Virgin Australia wants a bailout from Canberra, regional operator, Rex does as well, while Air New Zealand, which last week received a $NZ900 million capital injection from the Kiwi government, has started following its Australian rivals and slashing staff numbers.
It emerged yesterday that Virgin had asked the federal government for a $1.4 billion loan to help it survive the coronavirus crisis.
For a while yesterday Qantas wasn’t in the news yesterday – a week ago it raised $A1.050 billion in new debt and starting cutting staff – until Virgin’s bailout pleas drifted into the public gaze.
But once it heard to the Virgin request for aid, out came the begging bowl which media reports said the airline wanted filling by $4.2 billion in support.
Qantas says that if its rival gets aid, the government should give the aid based on size and seeing Qantas is around three times the size of Virgin, then it should get around $4.2 billion.
There is an irony here – Qantas really doesn’t want help and CEO Alan Joyce has been campaigning actively against aid to Virgin from Canberra.
Virgin says the loan could be in a form of convertible securities that would allow the government could convert the loan to an ownership stake in the country’s second-largest airline if not repaid in two to three years.
Virgin made a formal request to the federal government in a letter sent last week and is pushing its rescue as part of a broader $5 billion airline industry support package. The sector has already received close to $1 billion in fee cuts, reversals, and suspensions.
A Virgin spokesman would not provide further details on the request but said it would be “necessary for the industry if this crisis continues indefinitely, to protect jobs and ensure Australia retains a strong, competitive aviation and tourism sector once this crisis is over”.
Complicating matters is that Virgin is mostly foreign-owned, with 90% of shares held by Singapore Airlines, Etihad Airways, Chinese groups HNA and Nanshan, and Richard Branson’s Virgin Group.
Singapore Airlines was bailed out last Thursday night by the Singapore government via its Temasek Holdings investment fund (which already had a 55% stake in the airline) and by a big government dominated bank which lent SIA $S4 billion in a bridging loan to enable it to continue in business. Temasek owns 29% of DBS, so the loan was part of the government bailout.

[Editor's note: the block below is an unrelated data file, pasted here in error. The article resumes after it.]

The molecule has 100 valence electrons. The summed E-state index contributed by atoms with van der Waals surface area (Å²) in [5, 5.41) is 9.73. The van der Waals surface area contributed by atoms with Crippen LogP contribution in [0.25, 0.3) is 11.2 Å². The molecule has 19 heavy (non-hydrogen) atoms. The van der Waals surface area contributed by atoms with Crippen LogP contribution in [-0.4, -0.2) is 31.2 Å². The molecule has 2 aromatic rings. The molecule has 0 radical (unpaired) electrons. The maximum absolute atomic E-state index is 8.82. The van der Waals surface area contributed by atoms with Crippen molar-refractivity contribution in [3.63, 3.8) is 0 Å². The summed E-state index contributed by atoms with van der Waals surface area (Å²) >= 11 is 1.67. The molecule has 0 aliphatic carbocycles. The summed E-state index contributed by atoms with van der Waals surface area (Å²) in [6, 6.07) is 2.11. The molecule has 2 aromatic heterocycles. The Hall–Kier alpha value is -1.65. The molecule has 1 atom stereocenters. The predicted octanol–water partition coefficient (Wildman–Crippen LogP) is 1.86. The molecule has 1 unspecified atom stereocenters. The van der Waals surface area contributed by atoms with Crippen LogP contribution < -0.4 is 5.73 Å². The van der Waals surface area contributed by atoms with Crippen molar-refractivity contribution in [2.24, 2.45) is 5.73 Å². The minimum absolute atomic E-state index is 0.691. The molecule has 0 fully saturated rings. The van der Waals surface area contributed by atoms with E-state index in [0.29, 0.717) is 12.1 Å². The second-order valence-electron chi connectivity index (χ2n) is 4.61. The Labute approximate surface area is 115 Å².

HNA is broke and asked Chinese governments for rescue and financial aid in February. Etihad and Virgin are, like other aviation groups, struggling as well.
Qantas shares rose 0.9% to $3.23, while Virgin Shares surged more than 18% to 9.5 cents.
For Australian regional operator, Regional Express Airlines (Rex), the problems got worse on Tuesday and it is no doubt looking to join Virgin for a bailout.
Rex said yesterday it will shut down its Queensland passenger services from today (Wednesday onward), including five state government contract routes.
The airline said in a statement its cash flow had nosedived due to “the spectacular drop of patronage” as a result of novel coronavirus restrictions and border control measures.
“While the federal government has announced several assistance packages for airlines, no concrete details have been forthcoming and more importantly, not a single cent has been disbursed,” the company’s statement said.
“With cash fast running out and no immediate prospect of a workable solution from the Queensland government, Rex has no choice but to declare a force majeure event for the contract.
“[We will] suspend all services on Queensland regulated routes indefinitely until it has the ability to service the contract in a commercially viable manner.”
The state’s Department of Transport and Main Roads will be notified by Rex on Tuesday, with affected Queensland ports including: Bamaga, Bedourie, Birdsville, Boulia, Brisbane, Burketown, Cairns, Charleville, Cunnamulla, Doomadgee, Hughenden, Julia Creek, Karumba, Longreach, Mount Isa, Mornington Island, Normanton, Quilpie, Richmond, St George, Thargomindah, Wellcamp, Townsville, Windorah and Winton.
Rex shares fell 19% to 53 cents.
Across the Tasman and Air New Zealand has started cutting staff with the announcement that a third of its employees, about 3,500, will be laid off in the coming months, as it the impact the coronavirus has had on air travel at all levels.
The airline employs 12,500 people and said yesterday the number of cuts was a “conservative” assumption, and that it could rise if the domestic lockdown and border restrictions were extended.
Large scale layoffs of its global staff will start this week, the company said.
“Unfortunately, COVID-19 has seen us go from having revenue of $NZ5.8 billion (($5.7 billion) to what is shaping up to be less than $NZ500 million annually based on the current booking patterns we are seeing,” Chief Executive Officer Greg Foran said in an email to staff and customers.
We have had to cut more than 95 percent of our flights here in New Zealand and around the world. The only flights remaining are in place to keep supply lines open and transport options for essential services personnel,” Mr. Foran added.
Earlier in March, the New Zealand government offered the airline a $NZ900 million lifeline to keep it in the air.
The company also noted that “every dollar we use from this loan facility comes with interest (more than double current interest rates for a household mortgage) and must be repaid.”